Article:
Installing Minecraft Pi
According to the documentation at the Minecraft Pi website (http://is.gd/ORylMx), Minecraft Pi has been optimized to run under the official Raspbian Linux distribution. Therefore, if you haven’t already flashed your SD card and gotten your Raspbian-based Pi up and running, please do that first before proceeding. Remember that we learned how to flash SD cards in Chapter 4, “Installing and Configuring an Operating System.”
Before you begin, it’s important to note that Minecraft Pi doesn’t work over a VNC connection, so make sure you boot your Pi with a monitor, keyboard, and mouse attached.
Task: Installing Minecraft Pi
In this procedure you’ll get Minecraft Pi up and running on your Raspberry Pi. For obvious reasons, you’ll be working from an LXDE graphical shell here.
1. If you aren’t already in LXDE, type startx from the Bash shell prompt to get into GUI mode.
2. Make sure you are in your home directory, and then make a directory for the game:
3. Fire up LXTerminal and download the software using the nifty wget utility:
wget -O Minecraft-pi-0.1.1.tar.gz [ic:ccc]https://s3.amazonaws.com/assets.
Note: A Matter of Formatting
When I give you single command statements such as the wget statement in step 3, don’t use the Enter or Return key until you’ve typed in the entire statement. In other words, ignore the line breaks in the book unless specifically instructed not to.
4. Use tar to extract the contents of the tar.gz archive you just downloaded:
tar –zxvf Minecraft-pi-0.1.1.tar.gz
5. Delete the tar.gz archive, navigate into the newly extracted game directory, and start the game!
Notice that in Linux, you run executable programs from the current working directory using the dot slash notation. This shorthand notation enables you to run programs without (a) having to supply the entire path to the executable, or (b) having to put the app path in the system’s PATH environment variable.
Minecraft’s Home menu screen is displayed in Figure 14.2.
FIGURE 14.2 Minecraft Pi Edition
To play, click Start Game and click Create New to build a new world. Here are your basic controls (you can also read ~/Minecraft/mcpi/CONTROLS.txt):
Mouse: Turn your avatar.
Left Mouse Button: Remove block.
Right Mouse Button: Place/hit block.
Mouse Wheel: Select inventory item.
W, A, S, D: Move your avatar forward, backward, left and right, respectively.
E: Open inventory.
1-8: Select inventory slot to use.
ESC: Show or hide game menu.
TAB: Release mouse.
Minecraft Pi Edition is built from the Minecraft Pocket Edition code base, so if you played Minecraft on your iOS or Android device, then you pretty much understand how the game works on the Raspberry Pi. One significant limitation of the Minecraft Pi Edition, at least in the initial 0.1.1 release, is that the game supports only the Creative game mode.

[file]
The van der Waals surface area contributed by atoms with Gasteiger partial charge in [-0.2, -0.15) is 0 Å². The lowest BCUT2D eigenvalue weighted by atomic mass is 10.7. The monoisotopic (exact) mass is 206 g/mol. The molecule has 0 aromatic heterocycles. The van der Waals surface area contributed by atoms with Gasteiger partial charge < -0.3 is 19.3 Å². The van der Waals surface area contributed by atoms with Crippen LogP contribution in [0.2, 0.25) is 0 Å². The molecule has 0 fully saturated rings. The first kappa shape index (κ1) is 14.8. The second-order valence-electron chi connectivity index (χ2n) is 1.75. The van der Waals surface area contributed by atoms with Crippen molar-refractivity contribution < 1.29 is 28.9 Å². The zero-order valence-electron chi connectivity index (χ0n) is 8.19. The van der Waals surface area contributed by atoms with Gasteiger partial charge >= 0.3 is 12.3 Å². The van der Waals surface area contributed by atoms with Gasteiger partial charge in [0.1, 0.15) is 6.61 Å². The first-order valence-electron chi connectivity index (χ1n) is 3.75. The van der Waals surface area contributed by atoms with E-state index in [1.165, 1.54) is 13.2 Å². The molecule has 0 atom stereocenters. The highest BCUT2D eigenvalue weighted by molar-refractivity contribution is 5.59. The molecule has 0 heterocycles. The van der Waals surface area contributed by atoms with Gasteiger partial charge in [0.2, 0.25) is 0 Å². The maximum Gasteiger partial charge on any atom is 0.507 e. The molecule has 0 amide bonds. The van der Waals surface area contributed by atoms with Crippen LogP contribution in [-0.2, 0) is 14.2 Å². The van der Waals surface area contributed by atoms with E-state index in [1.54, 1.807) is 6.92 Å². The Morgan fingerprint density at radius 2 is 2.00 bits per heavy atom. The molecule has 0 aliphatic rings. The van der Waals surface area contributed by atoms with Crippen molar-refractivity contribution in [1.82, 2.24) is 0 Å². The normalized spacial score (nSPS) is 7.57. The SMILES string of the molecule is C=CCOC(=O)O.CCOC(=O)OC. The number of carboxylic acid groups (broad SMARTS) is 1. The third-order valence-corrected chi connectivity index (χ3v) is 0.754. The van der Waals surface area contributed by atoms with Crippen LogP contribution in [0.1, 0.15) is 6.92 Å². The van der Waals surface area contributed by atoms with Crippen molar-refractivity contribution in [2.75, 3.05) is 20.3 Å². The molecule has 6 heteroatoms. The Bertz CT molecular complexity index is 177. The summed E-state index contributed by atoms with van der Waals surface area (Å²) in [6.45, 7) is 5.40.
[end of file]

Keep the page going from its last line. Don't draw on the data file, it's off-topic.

Accessing the Python API
An application programming interface (API) is a set of rules that define how a user can access and potentially modify the default code base for an application. As I said earlier, Minecraft Pi Edition was developed as a way to teach people how to learn computer programming in the context of game development. Accordingly, the good people at Mojang include class libraries for both Python (located in ~/Minecraft/mcpi/api/python/mcpi) and Java (located in ~/Minecraft/mcpi/api/java) programming languages.
Note: Head of the Class
In object-oriented programming (OOP) terminology, you can look at a class as a template that describes the attributes (properties) and behaviors (methods) of an object. All objects in Minecraft are originally defined as classes. A class library is simply a code file that is filled with class (object) definitions.
The Python class libraries are Python 2, not Python 3, but don’t worry about that; everything you learned in Chapters 10, “Programming Raspberry Pi with Python—Beginnings,” and 11, “Programming Raspberry Pi with Python—Next Steps,” still applies. I’m just speculating, but I believe that Mojang chose Python 2 over Python 3 because they wanted the class libraries to reach the widest possible audience. After all, most OS X and Linux distributions include Python 2 by default.
In short, you have a handful of Python and Java scripts that provide the Minecraft player with tools to control the game world. This is pretty cool stuff, so let’s dive right in, shall we?
Task: Loading the Minecraft Python Libraries
Here we will make a copy of the Python class libraries and create a simple script that pops a chat session into an active game. The examples in this section are adapted from Martin O’Hanlon’s wonderful work at his Stuff about Code blog (http://is.gd/Y2nUFZ).